Mining – actual coal mining, not data mining – was an enormously important industry in Limburg, a Belgian province bordering both The Netherlands and Germany, until its brutal collapse in the 1970s and 1980s.
To reinvigorate the local economy, the Belgian government provided roughly 250 million euros in financing to an organisation dubbed LRM after the closure of the last Limburg mine in 1992.
Around the turn of the millennium, LRM started investing a large chunk of that cash in a wide range of future-oriented initiatives, to give Limburg a change to break with its past.
This successful reboot has resulted in roughly €520 million worth of investments in 266 companies, and the creation and retention of many jobs, LRM says.
Fast forward to today, and LRM still has a large budget at its disposal to invest in Limburg’s entrepreneurs, real estate projects, creative initiatives, net job creation and more.
Part of that cash trove has gone to the recent development of Corda Campus, an ambitious project that pools together various resources and infrastructure to boost entrepreneurship and innovation. I recently visited the Corda Campus and the managing director of its incubator, Patrick Kestens, and came away impressed with its ongoing evolution.
Located on the site where Dutch electronics giant Philips used to employ thousands of people, Corda Campus is thriving already. Already spanning just south of 60,000 square meters (650,000 square feet) with ambitious growth plans for the next 5 years, startups and established companies have flocked to the site to set up (or gear up) for business.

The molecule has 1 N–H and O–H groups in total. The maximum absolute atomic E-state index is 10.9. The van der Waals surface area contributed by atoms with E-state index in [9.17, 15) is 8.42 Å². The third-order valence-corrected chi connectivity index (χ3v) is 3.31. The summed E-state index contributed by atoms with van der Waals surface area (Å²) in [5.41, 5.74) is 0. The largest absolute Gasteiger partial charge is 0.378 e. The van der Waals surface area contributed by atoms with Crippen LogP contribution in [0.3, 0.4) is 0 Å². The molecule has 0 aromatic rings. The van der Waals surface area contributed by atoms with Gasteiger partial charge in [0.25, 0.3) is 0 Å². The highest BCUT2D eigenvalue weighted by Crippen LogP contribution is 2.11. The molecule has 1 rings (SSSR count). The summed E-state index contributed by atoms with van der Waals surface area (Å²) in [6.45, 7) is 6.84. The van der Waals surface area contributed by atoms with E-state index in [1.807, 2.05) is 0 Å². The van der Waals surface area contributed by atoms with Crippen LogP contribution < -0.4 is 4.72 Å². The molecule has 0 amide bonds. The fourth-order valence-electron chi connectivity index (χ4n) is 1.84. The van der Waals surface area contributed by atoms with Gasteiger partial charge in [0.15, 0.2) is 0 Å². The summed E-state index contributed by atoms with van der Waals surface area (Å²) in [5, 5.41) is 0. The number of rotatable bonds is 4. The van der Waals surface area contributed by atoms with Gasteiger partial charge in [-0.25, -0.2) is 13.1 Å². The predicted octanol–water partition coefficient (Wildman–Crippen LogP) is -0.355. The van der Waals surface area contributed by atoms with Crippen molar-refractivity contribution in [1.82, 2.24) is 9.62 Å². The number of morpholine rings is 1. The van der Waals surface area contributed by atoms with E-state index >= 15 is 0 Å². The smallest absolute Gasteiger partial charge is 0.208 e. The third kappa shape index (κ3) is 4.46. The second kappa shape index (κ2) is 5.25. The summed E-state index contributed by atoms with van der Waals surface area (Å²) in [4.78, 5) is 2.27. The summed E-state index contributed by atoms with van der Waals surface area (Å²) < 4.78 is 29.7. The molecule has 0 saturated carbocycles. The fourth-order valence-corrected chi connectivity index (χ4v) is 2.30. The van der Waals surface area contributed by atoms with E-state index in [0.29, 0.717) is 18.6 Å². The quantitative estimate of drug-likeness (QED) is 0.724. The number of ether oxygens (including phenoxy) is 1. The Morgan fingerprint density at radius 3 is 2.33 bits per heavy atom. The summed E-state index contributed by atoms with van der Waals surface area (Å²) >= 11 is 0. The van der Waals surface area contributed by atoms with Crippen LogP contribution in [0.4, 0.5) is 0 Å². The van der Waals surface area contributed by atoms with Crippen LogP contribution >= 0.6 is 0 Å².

Patrick manages the Corda INCubator, a place where young entrepreneurs can come for their first office space, starting capital, mentoring, networking events, community meetups and more on-site at the sprawling Campus. The incubator already houses some 56 technology startups, only 9 months into the project, including drone technology company Airobot, digital publishing platform Small Teaser and children’s stroller booking service Buggy Booker.
But Corda Campus is not just a story about Limburg. Its location, right in the middle of the ‘ELA’ triangle of tech hubs Eindhoven (NL), Leuven (BE) and Aachen (DE), gives it an opportunity to partner with existing clusters and thus expand its horizon internationally.
Corda Campus already has partnerships in place with universities and colleges (e.g. PXL and uHasselt), research centers (e.g. iMinds), startups associations (e.g. Startups.be), city governments and a variety of service providers, including entrepreneurship networks, law and tax advisory firms and more. Overall, roughly 3,000 people currently work on the site.
Ultimately, the proof is in the pudding and it remains to be seen how much impact Corda Campus can have, not just on a local economy for also an international level.
But after visiting the site and witnessing the passion and energy displayed by Kestens, I’m convinced that the initiative can eventually become a blueprint of how new tech hubs can be created and nurtured, even (and perhaps especially) outside major metropoles.
Moreover, LRM has multiple initiatives running simultaneously in the Limburg region; including a cleantech-focused incubator dubbed GreenVille, a center for the creative industry dubbed C-Mine Crib, the healthcare and medtech-focused BioVille and an innovative agriculture tech hub called Agropolis, among others.
Or how the painful downfall of the region’s mining industry gave birth to a plethora of innovation projects that could eventually lead to game-changing companies aboveground.